New president faces industrial unrest

2 mins read

President-elect Nikos Christodoulides will have his hands full trying to keep the peace among social partners, as trade unions are pressing for remedies to incomes under threat.

With the restoration of the Cost of Living Allowance topping the list of demands, unions called a general strike just two weeks before the first round of the election on 5 February to exert pressure on the government.

Christodoulides is optimistic that the majority of pending labour issues will be resolved in March when he comes to office.

At a meeting with DISY-affiliated trade union federation SEK, the President-elect said he was eager to “begin finding solutions” even before officially assuming office on 1 March.

The meeting with the trade union was one of the first things Christodoulides did after winning the Presidential elections.

SEK had openly supported Christodoulides in the second round of the election.

“We will have results; we will reach a conclusion on important labour issues,” Said Christodoulides, reaffirming his commitment.

However, on the other side of the political spectrum, the opposition AKEL-affiliated PEO trade union federation is wary of the new president’s intentions.

Talking to the Financial Mirror, PEO general secretary Sotiroula Charalambous said: “The President-elect will need to prioritise a number of ageing issues which are key to maintaining labour peace and restoring the lost purchasing power of the lower-income class.”

Charalambous said the working class had lost a big chunk of its purchasing power as inflation continued to rise for more than a year.

She reminded that the annual inflation rate in January was 7.1%, continuing the deceleration path for the third consecutive month, while the number of unemployed rose 8.6%.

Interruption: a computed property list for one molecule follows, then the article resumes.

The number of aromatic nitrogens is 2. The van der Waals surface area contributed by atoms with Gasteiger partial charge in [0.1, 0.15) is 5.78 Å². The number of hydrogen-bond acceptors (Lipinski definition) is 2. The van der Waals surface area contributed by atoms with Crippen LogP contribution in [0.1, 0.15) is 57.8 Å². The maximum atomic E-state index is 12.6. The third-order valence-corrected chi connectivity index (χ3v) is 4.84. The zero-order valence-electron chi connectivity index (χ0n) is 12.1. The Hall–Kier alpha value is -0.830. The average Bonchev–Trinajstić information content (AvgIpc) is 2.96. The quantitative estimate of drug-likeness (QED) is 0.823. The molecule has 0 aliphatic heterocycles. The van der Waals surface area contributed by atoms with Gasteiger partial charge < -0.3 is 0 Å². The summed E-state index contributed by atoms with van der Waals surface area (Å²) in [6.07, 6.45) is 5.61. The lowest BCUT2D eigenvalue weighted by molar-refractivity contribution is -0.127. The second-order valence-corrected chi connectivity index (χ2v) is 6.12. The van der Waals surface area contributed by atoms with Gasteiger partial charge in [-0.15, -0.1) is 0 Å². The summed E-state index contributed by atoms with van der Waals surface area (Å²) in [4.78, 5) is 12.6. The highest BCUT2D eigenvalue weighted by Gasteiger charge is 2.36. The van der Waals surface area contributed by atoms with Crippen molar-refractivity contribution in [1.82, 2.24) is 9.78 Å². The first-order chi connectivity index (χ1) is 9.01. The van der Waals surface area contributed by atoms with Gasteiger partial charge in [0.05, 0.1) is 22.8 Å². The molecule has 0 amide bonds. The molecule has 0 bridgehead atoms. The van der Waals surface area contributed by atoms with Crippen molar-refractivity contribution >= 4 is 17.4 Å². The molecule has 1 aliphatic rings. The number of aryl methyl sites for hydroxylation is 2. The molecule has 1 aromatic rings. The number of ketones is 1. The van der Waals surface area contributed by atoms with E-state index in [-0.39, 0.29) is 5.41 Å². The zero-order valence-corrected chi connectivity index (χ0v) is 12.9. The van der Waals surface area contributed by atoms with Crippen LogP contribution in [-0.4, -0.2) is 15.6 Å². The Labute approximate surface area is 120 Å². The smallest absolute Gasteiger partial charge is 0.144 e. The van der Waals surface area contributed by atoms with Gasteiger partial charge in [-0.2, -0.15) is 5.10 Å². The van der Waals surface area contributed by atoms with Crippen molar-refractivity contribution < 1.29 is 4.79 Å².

The annual inflation rate slowed to 7.1% from 7.9% in December.

“Going to buy groceries and buying fuel has become a nightmare for people.”

The largest price changes when compared to the index of January 2022 were in electricity, up 35.6% and industrial goods (excl. petroleum products) with 8.3%.

“The best remedy for this would be to restore the Cost of Living Allowance to levels before the 2013 crisis when it was slashed”.

Charalambous argued that restoring CoLA is vital for the working class, “an issue that can no longer remain on ice.”

She said that PEO has already requested to meet Christodoulides, which is pending.

“We would like to see the new president take action in March”.

Christodoulides has put forward a formula for partially restoring CoLA to restore part of the purchasing power of employees without jeopardising the viability of businesses.

He believes the restoration and performance of CoLA should be carried out within a timeframe that takes into account the course of the economy.

In his manifesto, Christodoulides said that CoLA for the public sector should be granted in stages, reaching a rate of 70% to the low-wage earners in the A2-A5-A7 scales and 30 % in the higher pay scales.

“The next hot topic is forming a national strategy for employing workers from third countries.

“Our main concern is that employers will use the labour shortage as a pretext to encroach on workers’ rights,” said PEO’s leader.

Especially in the hospitality sector, labour shortages are felt, with hoteliers lobbying the government to soften regulations in recruiting foreign workers.

“We fear that this could be used to erode workers’ rights and bypass collective agreements signed between social partners in the sector.”


The unions have also been campaigning for abolishing a 12% penalty clause imposed on people who retire early at 63.

The outgoing government had been working towards striking a happy balance between labour union demands to scrap the 12% penalty clause imposed on people who retire at 63.

The late Labour Minister Zeta Emilianidou had been working on a formula to gradually eliminate the penalty.

“Unfortunately, we have reasons to doubt the new government’s intentions to continue working towards resolving the matter,” argued Charalambous.

The government set the age of normal retirement in 2012 at 65, with legal provisions included so that for each month someone opts to collect their pension earlier, the pension is reduced by 0.5% for every month.

“The new government also must address discrepancies in the law governing pensions, as people who work past age 63 are not entitled to sickness benefits if they become ill or injured.

“Therefore, they are essentially forced, should they get sick, to retire early without wanting to, having to accept the early retirement penalty”.